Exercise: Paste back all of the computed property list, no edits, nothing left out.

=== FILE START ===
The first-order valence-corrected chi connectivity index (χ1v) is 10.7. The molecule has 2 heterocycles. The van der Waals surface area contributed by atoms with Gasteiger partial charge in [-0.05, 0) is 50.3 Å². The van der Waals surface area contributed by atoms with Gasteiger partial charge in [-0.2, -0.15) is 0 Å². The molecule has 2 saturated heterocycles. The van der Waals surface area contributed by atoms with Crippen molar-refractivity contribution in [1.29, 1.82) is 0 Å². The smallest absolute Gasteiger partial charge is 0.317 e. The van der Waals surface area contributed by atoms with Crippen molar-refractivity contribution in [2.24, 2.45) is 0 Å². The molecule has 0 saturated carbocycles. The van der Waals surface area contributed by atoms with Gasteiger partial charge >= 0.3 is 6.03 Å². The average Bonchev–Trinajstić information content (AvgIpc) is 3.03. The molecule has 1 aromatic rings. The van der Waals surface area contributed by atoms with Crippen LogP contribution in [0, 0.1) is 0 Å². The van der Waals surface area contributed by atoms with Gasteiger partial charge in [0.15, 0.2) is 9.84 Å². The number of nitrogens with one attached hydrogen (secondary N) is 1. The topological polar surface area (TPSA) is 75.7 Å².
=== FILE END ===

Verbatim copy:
The first-order valence-corrected chi connectivity index (χ1v) is 10.7. The molecule has 2 heterocycles. The van der Waals surface area contributed by atoms with Gasteiger partial charge in [-0.05, 0) is 50.3 Å². The van der Waals surface area contributed by atoms with Gasteiger partial charge in [-0.2, -0.15) is 0 Å². The molecule has 2 saturated heterocycles. The van der Waals surface area contributed by atoms with Crippen molar-refractivity contribution in [1.29, 1.82) is 0 Å². The smallest absolute Gasteiger partial charge is 0.317 e. The van der Waals surface area contributed by atoms with Crippen molar-refractivity contribution in [2.24, 2.45) is 0 Å². The molecule has 0 saturated carbocycles. The van der Waals surface area contributed by atoms with Gasteiger partial charge >= 0.3 is 6.03 Å². The average Bonchev–Trinajstić information content (AvgIpc) is 3.03. The molecule has 1 aromatic rings. The van der Waals surface area contributed by atoms with Crippen LogP contribution in [0, 0.1) is 0 Å². The van der Waals surface area contributed by atoms with Gasteiger partial charge in [0.15, 0.2) is 9.84 Å². The number of nitrogens with one attached hydrogen (secondary N) is 1. The topological polar surface area (TPSA) is 75.7 Å².